Laziness is crippling.
It makes even the tiniest tasks seem insurmountable.
Laziness makes today’s to-do list tomorrow’s—every day. Your projects are left half-done and those you do finish are terribly executed. You achieve nothing. It makes you feel like a failure.
Before long, you stop trying.
Each time there’s something to do, you have an excuse, “I’m a lazy person. I can’t do that.” It becomes part of your identity. You don’t try to change because “it’s just the way you are”.
To become the energetic, driven person you know you can be, you need to understand why you’re being lazy and change that sabotaging self-image.
How to Not Be Lazy
Overcoming laziness starts with answering the question, ‘Why are you acting lazy?’
Without knowing the answer, you could force yourself to not be lazy. You could drag yourself out of bed each morning and force yourself to go to work. Yet, that’s less effective than finding the roots of your laziness and extracting them.
Usually, laziness is caused by one of these two reasons: You’re overwhelmed or you lack the motivation and energy.
1. You are overwhelmed by the plethora of tasks awaiting you
You have too much to do. Should you start with this or with that? That project is too hard, but the other one will take forever to finish.
Taking on more than you can handle is mind-numbing.
It pushes you into inactivity. When you have a thousand things that need done, you end up doing none of them.
Is your schedule packed?
Does it feel like you’re in over your head?
If so, start by decluttering your to-do list. Chances are not everything on it is important. Use the Eisenhower box to eliminate unnecessary tasks.
Next, take the remaining tasks and break them up. Most tasks are composed of smaller tasks. A complex task can be daunting, and you’ll procrastinate it for as long as possible.
Once you break all your bigger tasks into bite-size tasks, you’ll be less overwhelmed and be more likely to complete your to-do list.
2. You lack the motivation or energy to accomplish, in other words, you don’t feel like it—all the time.
Maybe your schedule isn’t packed. Yet, you still struggle to start the most basic tasks.
You look at your to-do list with a feeling of dread because everything is something you don’t want to do.
You either don’t have the energy or can’t muster the motivation.
If you’ve ever wondered why some people breeze through their to-do lists while others sludge through them, it’s because of the energy they bring to the tasks.
Lacking energy is a cause of laziness. You might not sleep enough or sleep well. Maybe you eat too much sugar and junk food. Being depressed also leads to a lack of energy.
If you lack energy, try one of these:
Not only does exercise get your blood pumping to your brain and muscles, it also improves your breathing, giving you that much-needed energy boost.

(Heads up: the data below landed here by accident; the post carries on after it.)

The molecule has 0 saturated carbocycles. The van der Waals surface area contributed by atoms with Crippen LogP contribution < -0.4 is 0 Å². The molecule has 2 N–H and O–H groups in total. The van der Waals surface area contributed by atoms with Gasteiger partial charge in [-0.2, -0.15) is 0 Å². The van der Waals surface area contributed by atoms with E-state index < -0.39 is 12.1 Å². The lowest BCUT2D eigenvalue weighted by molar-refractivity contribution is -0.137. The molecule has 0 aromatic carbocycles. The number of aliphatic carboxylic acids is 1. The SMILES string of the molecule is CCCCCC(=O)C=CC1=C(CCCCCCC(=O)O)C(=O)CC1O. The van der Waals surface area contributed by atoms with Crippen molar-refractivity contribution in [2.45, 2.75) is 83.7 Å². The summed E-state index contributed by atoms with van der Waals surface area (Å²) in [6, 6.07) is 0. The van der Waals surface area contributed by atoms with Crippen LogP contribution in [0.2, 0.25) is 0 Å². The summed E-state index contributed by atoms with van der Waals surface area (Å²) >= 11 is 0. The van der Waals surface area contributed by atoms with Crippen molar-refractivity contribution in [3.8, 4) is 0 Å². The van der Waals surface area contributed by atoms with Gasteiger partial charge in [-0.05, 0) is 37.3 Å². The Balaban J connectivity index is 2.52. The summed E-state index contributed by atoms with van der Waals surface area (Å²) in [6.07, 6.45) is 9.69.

- Keep some nuts nearby
Eat nuts in between meals. Almonds and peanuts contain energy-boosting minerals, such as folic acid and magnesium, helping your body produce more energy.
- Hang out with energetic people
Energy is contagious. If you hang out with lazy people, that’s what you’ll become. Find people who are excited and upbeat, and draw your energy from them.
If you aren’t motivated to do a task, you’ll have a difficult time starting it. In this case, you have two paths ahead of you. The first is for tasks you used to love. You renew your motivation for the task.
To rediscover your motivation, remember why you started.
For example, if you’re in college and struggling to go to class, remember why you applied for college in the first place. Was it because of your love for the subject? Did you apply to create a better future for yourself?
Think about what kindled your motivation in the first place. If is no longer there, then ask yourself why you’re still in it.
Your second path is for tasks that you don’t feel like doing—and never will. The things in life that you need to do just because, like doing the dishes.
With these tasks, there is no easy way out. You have to force yourself to do them.
You are never going to want to do them and waiting just postpones the inevitable.
Now the question is how?
If you knew how to make yourself do them, you wouldn’t be here reading this post.
Mel Robbins came up with an effective technique that’s helped her and countless others do what they don’t want to. Her solution is so simple, it’s surprising that it actually works.
Whenever you need to do something you don’t want to, you count down from 5 and then get up and do it.
I told you, it’s surprising that such a trivial technique can make a difference. Test it for yourself if you don’t believe me.
Here’s Mel on why it works:
Change Your Self Image by Proving Yourself Wrong
What makes laziness so hard to get rid of is that after a while you start to identify as a lazy person. You start to avoid the actions that will improve your life. You miss out on once-in-a-lifetime opportunities under the premise that you are not the kind of person who achieves great things.
That’s a sabotaging self-identity that you need to eliminate. And the best way to do that is to prove yourself wrong. Do the things that you think you can’t do.
Soon enough, you’ll start thinking, “I am a person who defies all odds,” because you did. You took action when you were at a low point in your life—when you thought you didn’t have the ability to do so.